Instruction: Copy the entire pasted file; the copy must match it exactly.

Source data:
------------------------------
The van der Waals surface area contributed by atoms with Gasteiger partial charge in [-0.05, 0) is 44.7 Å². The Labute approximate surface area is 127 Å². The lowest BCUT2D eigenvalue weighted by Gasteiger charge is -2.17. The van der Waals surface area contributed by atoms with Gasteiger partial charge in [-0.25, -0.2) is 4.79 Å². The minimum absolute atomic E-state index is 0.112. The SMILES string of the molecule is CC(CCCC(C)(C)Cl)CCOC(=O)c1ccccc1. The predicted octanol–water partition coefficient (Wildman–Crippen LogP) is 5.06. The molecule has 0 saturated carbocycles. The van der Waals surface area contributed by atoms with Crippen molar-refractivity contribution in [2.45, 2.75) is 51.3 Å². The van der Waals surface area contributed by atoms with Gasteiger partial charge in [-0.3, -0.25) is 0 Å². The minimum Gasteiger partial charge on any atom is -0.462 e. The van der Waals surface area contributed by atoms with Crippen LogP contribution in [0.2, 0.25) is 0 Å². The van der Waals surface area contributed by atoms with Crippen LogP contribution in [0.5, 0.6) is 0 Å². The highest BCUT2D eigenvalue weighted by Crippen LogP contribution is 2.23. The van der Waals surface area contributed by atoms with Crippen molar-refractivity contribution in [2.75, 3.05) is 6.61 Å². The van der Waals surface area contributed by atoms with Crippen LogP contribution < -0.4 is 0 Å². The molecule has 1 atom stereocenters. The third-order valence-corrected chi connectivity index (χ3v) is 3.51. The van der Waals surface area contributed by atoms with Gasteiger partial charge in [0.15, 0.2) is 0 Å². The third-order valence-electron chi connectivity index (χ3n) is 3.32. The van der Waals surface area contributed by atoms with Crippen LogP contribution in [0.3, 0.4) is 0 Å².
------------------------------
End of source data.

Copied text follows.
The van der Waals surface area contributed by atoms with Gasteiger partial charge in [-0.05, 0) is 44.7 Å². The Labute approximate surface area is 127 Å². The lowest BCUT2D eigenvalue weighted by Gasteiger charge is -2.17. The van der Waals surface area contributed by atoms with Gasteiger partial charge in [-0.25, -0.2) is 4.79 Å². The minimum absolute atomic E-state index is 0.112. The SMILES string of the molecule is CC(CCCC(C)(C)Cl)CCOC(=O)c1ccccc1. The predicted octanol–water partition coefficient (Wildman–Crippen LogP) is 5.06. The molecule has 0 saturated carbocycles. The van der Waals surface area contributed by atoms with Crippen molar-refractivity contribution in [2.45, 2.75) is 51.3 Å². The van der Waals surface area contributed by atoms with Gasteiger partial charge in [-0.3, -0.25) is 0 Å². The minimum Gasteiger partial charge on any atom is -0.462 e. The van der Waals surface area contributed by atoms with Crippen LogP contribution in [0.2, 0.25) is 0 Å². The van der Waals surface area contributed by atoms with Crippen LogP contribution in [0.5, 0.6) is 0 Å². The highest BCUT2D eigenvalue weighted by Crippen LogP contribution is 2.23. The van der Waals surface area contributed by atoms with Crippen molar-refractivity contribution in [2.75, 3.05) is 6.61 Å². The van der Waals surface area contributed by atoms with Crippen LogP contribution < -0.4 is 0 Å². The molecule has 1 atom stereocenters. The third-order valence-corrected chi connectivity index (χ3v) is 3.51. The van der Waals surface area contributed by atoms with Gasteiger partial charge in [0.15, 0.2) is 0 Å². The third-order valence-electron chi connectivity index (χ3n) is 3.32. The van der Waals surface area contributed by atoms with Crippen LogP contribution in [0.3, 0.4) is 0 Å².